Someone passed me these images recently. I was impressed. They originate from this person here, named “Dorothy“, and it’s called the Casualties of War Boxed set. Four plastic figures sculpted in a fashion evocative of the plastic army men of my childhood, only with a darker side– one soldier is frozen in the act of suicide, another is begging on the street, another is an amputee in a wheelchair.
Sadly, beneath the tragicomic imagery, there exists a real problem. Don’t get the wrong idea. I don’t consider the problems faced by returning soldiers to be remotely amusing. However, I wonder if kids had little green army men like this in their toy chests, would we be willing to embrace the idea of a war so readily?
Images: originally on LET’S PLAY ARMY MEN
I was up at the Aberdeen Proving Ground today on business and was delighted to see several armor and ordinance museum pieces out in a field. I cajoled my colleagues into letting me take a VERY quick run through the field to take some pictures on the way home. Sadly I was pressed for time if we were going to beat the traffic, I didn’t have a real camera (just my Ipad 2) and the shooting conditions were awful… a steady drizzling downpour that was supposed to be turning into snow (and didn’t, thankfully). Because of the glare from the light and the rain, I didn’t realize my big fat thumb had ruined a few of these, but that’s life. I edited my finger out of the least egregious offenders so that explains the odd shape of some of these pictures. They are far from good quality, but they will have to do.. I won’t have another chance for a while. So, without further ado, some assorted arms and armor pictures from Aberdeen:
There are about 4 dozen mixed armored vehicles left from a variety of historical eras at Aberdeen in the museum field. There are many open pads, indicating that they have been moved to Fort Lee, Virginia. Most of the ones left are not tanks in the true sense, they are primarily tank hunter SP guns and Assault guns. There are also many excellent examples of towed ordinance and even what appears to be a railroad gun. The condition is pretty deplorable, much rust and paint chipping off. Some tanks, notably a couple of vintage Shermans and a few modern era German vehicles, are in much better shape. The Armor museum building itself appears to be open, but I did not have time to investigate. I was literally the lone history nut in a car full of people whose prime concern was beating the traffic back to Fort Belvoir, so taking a bunch of pictures on a dead run in the rain was about all I could do.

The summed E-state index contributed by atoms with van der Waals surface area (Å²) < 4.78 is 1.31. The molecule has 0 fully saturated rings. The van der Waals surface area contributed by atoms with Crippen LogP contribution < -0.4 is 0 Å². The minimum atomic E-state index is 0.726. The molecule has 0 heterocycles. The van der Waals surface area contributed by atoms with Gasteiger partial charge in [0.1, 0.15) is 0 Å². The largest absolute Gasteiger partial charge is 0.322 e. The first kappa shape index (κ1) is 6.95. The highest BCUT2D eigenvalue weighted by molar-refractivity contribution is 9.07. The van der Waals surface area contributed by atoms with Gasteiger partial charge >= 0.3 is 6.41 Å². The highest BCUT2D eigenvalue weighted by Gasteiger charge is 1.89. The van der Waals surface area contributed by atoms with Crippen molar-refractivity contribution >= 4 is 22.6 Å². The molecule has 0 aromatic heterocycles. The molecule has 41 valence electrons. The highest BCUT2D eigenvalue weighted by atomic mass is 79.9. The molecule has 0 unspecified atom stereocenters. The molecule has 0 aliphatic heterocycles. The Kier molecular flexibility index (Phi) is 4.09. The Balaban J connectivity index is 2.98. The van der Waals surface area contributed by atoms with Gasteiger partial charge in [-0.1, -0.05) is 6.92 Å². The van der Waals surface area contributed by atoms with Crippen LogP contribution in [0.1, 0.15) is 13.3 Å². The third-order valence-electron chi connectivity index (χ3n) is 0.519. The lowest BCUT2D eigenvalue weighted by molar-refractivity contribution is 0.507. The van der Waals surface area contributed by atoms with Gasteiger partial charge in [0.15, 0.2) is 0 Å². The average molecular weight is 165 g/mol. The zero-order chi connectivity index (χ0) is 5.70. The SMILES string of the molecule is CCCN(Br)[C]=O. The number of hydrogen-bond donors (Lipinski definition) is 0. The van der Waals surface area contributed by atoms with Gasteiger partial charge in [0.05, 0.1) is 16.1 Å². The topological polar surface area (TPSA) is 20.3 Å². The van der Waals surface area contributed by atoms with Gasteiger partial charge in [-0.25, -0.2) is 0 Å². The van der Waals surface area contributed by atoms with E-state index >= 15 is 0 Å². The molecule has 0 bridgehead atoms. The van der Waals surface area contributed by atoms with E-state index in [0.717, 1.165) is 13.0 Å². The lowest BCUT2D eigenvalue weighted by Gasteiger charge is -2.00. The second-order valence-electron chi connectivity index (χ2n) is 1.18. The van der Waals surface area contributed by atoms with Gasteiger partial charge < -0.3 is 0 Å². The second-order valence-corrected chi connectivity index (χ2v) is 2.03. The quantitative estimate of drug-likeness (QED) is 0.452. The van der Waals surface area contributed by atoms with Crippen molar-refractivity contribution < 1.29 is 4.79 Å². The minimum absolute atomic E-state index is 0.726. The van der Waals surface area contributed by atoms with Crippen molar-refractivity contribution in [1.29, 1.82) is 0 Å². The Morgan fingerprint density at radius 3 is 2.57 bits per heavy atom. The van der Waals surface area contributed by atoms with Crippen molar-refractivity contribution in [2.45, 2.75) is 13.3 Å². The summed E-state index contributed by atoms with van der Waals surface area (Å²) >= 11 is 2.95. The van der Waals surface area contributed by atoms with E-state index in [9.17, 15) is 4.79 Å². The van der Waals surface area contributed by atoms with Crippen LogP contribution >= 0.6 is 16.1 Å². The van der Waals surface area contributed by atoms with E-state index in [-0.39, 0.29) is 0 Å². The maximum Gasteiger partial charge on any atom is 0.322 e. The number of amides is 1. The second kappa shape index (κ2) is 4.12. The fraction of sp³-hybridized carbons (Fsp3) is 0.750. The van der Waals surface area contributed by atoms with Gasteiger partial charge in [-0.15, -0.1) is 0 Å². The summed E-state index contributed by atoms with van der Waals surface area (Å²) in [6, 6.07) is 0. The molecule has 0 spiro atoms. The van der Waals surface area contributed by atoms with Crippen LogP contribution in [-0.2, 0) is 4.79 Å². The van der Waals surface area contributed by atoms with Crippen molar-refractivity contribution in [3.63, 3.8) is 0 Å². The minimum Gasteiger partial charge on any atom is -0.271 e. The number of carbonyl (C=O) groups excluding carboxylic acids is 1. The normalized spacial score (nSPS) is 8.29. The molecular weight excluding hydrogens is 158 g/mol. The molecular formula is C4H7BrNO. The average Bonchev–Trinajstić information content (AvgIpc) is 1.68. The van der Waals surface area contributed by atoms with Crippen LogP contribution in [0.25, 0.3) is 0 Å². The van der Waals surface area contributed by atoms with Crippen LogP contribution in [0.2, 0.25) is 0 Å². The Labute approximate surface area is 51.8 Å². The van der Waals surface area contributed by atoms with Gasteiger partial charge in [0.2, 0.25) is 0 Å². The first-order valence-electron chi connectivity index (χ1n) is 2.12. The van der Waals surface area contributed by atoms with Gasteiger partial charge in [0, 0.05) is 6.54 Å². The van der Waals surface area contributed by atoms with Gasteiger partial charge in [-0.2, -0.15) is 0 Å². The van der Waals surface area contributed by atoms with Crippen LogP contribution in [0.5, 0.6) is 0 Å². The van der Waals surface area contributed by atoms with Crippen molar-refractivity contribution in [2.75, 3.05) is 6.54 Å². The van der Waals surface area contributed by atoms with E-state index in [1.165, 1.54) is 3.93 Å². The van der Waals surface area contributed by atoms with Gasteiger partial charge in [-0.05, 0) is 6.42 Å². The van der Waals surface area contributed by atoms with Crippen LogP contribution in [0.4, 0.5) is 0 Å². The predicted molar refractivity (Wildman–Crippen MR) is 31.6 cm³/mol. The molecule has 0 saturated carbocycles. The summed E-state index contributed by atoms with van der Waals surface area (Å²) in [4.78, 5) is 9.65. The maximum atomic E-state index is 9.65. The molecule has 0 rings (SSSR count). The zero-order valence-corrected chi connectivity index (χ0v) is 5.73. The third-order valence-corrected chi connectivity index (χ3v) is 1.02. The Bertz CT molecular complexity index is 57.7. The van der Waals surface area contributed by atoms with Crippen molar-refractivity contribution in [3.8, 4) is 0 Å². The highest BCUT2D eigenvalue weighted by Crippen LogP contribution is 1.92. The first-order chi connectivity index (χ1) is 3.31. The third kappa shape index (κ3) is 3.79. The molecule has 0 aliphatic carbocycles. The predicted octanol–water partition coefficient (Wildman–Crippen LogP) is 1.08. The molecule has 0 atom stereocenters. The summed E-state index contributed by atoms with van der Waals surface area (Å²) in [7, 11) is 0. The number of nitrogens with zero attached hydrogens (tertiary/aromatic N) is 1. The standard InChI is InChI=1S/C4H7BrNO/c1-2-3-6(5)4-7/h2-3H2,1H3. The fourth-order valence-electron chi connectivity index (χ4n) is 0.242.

The rest of the images can be found HERE IN SLIDESHOW FORMAT, or as smaller images in the embedded slideshow below. I’ll be back in a couple months, with a real camera, and hopefully better lighting conditions next time round and more time to sort out the images and walk around the entire museum field.
According to Wikipedia, the following pieces remain at Aberdeen:
Tanks and Self-Propelled Artillery
- British World War I Mark IV Female tank
- British World War I Medium Mark A Whippet tank
- British interwar Vickers Medium Mark II tank
- British World War II Infantry Tank Mk II, “Matilda II” (A12)
- German World War II Panzer III tank
- German World War II Panther tank (one)
- German World War II Sturmpanzer IV Brummbär
- German World War II Tank destroyer “Jagdtiger”
- German World War II Tank destroyer SdKfz 164 “Nashorn”
- German World War II Tank destroyer Marder III
- German World War II Grille Ausf. M Self-Propelled Artillery
- German/US MBT-70
- Italian tank destroyer, Semovente 90/53
- Italian tank destroyer, Semovente da 149/40
- Italian World War II medium tank; Fiat M13/40
- Japanese Pre-World War II medium tank Type 94 tankette
- Japanese World War II Tank Type 95 Ha-Go
- Japanese World War II Tank Destroyer Type 1 Ho-Ni I
- US World War II M4A4 Sherman Medium Tank
- US World War II M20 Armored Utility Car
- US M60 Patton tank
- US T92 Light Tank
- German Krupp K5 Railway gun “Leopold” (one of the “Anzio Annie” twins)
- German World War II 12.8 cm FlaK 40 Zwilling anti-aircraft gun
- German World War II 8.8 cm Flak 36 anti-aircraft gun
- German World War II 8.8 cm Flak 41 anti-aircraft gun
- Soviet World War II 152 mm howitzer-gun M1937 (ML-20)
- US 105 mm M2A1 Howitzer
- US 120 mm M1 gun
- US 155 mm Long Tom Field Gun
- US 280 mm Field Gun M65 Atomic Cannon
- US 16-Inch Coast Defense Gun
- “T12” the largest conventional bomb ever built (U.S. 44,000 lb (20,000 kg) bomb), before moving it stood outside the front entrance to the museum building.